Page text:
What is Velour?
Velour is an incredibly soft, plush textile which is very similar to velvet (albeit much less expensive). It’s characterised by a wonderfully soft-to-the-touch finish with cut fibres that follow the stroke of your hand, and drapes seamlessly. But what is velour, and how does it actually differ from velvet? Read our guide below to discover more about this luxurious, power fabric of the 70’s.
What is Velour made of?
Despite its luxurious finish, velour is typically made from cotton or cotton, and can even be made from synthetics such as polyester. The signature soft texture on the surface of velour is known as ‘pile’, and is made by cutting across looped threads with a special weaving process. Although created with a similar weaving process, velvet is actually made from pure silk – making it much more expensive and high-end.
History of Velour
There’s a fair bit of speculation around where velour originated, but most seem to agree that it was first created somewhere in the Far East and travelled along the Silk route to Europe.
‘Velour’ is the French word for ‘velvet’. Although not technically velour, pieces of velvet have been found in China which date back to old dynasties, as far back as 206 BCE. In 2000 BC Cairo was a production hub of velvet, alongside Iraq, creating the textile for royalty and the very wealthy. Originally velvet took such a long time to craft that it was incredibly expensive, making it a very high-end luxury good.
Mass manufacturing of velvet’s cheaper counterpart, velour, began back in the 1840’s with the production of cloth bolts. With increasing popularity, a variety of velour became available to the market, which unique finishes such as cotton, wool, ribbed and polyester.
Up until the 1970’s velour was primarily used for upholstery and household items, and only became popular in clothing in the late 60’s and 70’s – despite begin ridiculed for its background in furniture.
Velour in Fashion
Velour became the fabric of a generation in the 1960s and 70s, as almost a rebellion against the fashion and societal constructs of the time. Being soft, comfortable and colourful, it was almost the polar opposite of the tailored, well put together clothing that was on trend for both women and men.
Despite not necessarily being one of the most fashion forward fabrics, velour still became so popular that it eventually made its way into mainstream fashion, especially after bands such as the Bee Gees were seen wearing it in the 70’s. The textile was embraced with open arms, with Adidas and other sportswear brands creating signature tracksuits and sports gear using the super soft material. Even in the 90’s, Jennifer Lopez’s first clothing line was pretty much entirely velour tracksuits with those signature flared legs – and that’s definitely one we’ll remember.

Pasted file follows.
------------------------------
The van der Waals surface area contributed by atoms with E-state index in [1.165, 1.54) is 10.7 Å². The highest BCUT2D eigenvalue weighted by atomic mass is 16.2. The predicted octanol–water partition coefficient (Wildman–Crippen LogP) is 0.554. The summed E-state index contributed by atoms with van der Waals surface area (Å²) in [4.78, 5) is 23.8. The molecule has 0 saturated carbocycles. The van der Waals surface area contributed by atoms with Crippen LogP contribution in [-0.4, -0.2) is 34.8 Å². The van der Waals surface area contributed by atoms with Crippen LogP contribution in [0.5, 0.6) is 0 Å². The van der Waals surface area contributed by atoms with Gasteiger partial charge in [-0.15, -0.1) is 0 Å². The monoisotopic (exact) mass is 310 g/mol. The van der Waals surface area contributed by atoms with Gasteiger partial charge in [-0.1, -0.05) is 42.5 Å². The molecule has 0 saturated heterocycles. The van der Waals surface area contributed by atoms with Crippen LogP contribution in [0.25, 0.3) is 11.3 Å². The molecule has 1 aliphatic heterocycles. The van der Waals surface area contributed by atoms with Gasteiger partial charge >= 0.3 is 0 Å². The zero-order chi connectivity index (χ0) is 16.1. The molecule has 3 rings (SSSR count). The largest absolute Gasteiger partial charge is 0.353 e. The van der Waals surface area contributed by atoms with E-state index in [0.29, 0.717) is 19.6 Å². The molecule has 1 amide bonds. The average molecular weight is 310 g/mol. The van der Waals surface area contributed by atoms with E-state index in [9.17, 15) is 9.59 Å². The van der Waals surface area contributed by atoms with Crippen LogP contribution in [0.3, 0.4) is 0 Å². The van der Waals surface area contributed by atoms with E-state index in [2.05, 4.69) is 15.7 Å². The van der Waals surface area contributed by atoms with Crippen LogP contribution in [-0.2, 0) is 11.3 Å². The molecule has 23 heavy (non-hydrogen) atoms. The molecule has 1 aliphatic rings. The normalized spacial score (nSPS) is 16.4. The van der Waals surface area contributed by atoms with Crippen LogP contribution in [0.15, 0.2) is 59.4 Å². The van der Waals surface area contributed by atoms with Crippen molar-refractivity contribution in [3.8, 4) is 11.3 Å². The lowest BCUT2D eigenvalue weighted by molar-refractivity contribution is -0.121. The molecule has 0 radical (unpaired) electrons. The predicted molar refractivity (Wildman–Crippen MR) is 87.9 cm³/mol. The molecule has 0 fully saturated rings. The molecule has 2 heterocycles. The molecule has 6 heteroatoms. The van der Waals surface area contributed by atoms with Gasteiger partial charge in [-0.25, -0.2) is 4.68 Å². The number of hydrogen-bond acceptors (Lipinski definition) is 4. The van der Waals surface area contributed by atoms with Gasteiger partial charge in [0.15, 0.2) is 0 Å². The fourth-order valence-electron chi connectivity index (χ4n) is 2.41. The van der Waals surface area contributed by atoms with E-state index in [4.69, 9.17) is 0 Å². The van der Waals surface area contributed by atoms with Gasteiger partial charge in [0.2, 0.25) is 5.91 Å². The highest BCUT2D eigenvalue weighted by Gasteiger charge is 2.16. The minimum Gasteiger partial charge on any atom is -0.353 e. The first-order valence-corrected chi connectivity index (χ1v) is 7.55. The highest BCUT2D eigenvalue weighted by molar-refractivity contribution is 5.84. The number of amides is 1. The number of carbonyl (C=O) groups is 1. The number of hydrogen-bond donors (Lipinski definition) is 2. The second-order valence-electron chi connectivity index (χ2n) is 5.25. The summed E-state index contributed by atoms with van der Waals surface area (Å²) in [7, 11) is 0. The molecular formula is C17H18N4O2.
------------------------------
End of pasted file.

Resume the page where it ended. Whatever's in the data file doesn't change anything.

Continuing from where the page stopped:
What is Velour Used For Today?
We know it’s delightfully soft and impossible not to touch, but what is velour actually used for? Although this infamous fabric did have it’s place in fashion a few decades ago, because it’s generally known as the cheaper imitation, most fashion designers favour velvet in modern fashion. Velvet itself has been in and out of fashion more times than we can count, but never fails to make a striking comeback.
Velour is generally known as a ‘comfy’ fabric, meaning it’s used for all things cosy and super soft casual-wear – pyjamas, tracksuits, slippers, leggings and dressing gowns. For the optimum lounge-wear, you can’t go wrong with this silky smooth textile. Velour still tends to be favoured in home ware where it will endure more wear and tear, and so a cheaper fabric is often preferred over pure silk velvet.
Velour Vs Velvet
As mentioned, velour and velvet are very similar and are commonly confused for the same material. Aside from being made from very different fibres, the weaving process does differ slightly too. When weaving velour, the yarns are knitted into loops to make a pile weave, and then the small loops are cut off which causes the fabric to lose its sheen. Velvet is actually woven on a special loom which weaves two thicknesses of the fibres at the same time. The two pieces are cut apart which creates the tufted soft pile effect with the layers being wound onto separate rolls.
Before industrial power looms were available, creating velvet was very complicated and time-consuming, which contribute to its higher price alongside the all natural silk fibres. Because it is knitted, velour is traditionally much stretchier than velvet, but developments in the textile industry means that velvet can be used for almost all the same applications these days – from curtains to clothing or upholstery.
Advantages of Velour
- Knitted, so it is stretchy
- Comfortable, casual
- Very soft
- Luxurious look
- Soft drape
- Sheen to the fabric
- Machine washable
Disadvantages of Velour
- Raw edges can curl and fray badly
- Pills and snags easily
- Can get caught easily when sewing
- Can have shrinkage
- Can wear out with use
- Dust absorbent
Feel the difference between velour and velvet and explore over hundred other types of materials with your very own fabric swatch pack. Understand the texture, strength and finish of the fabrics by taking a hands on approach.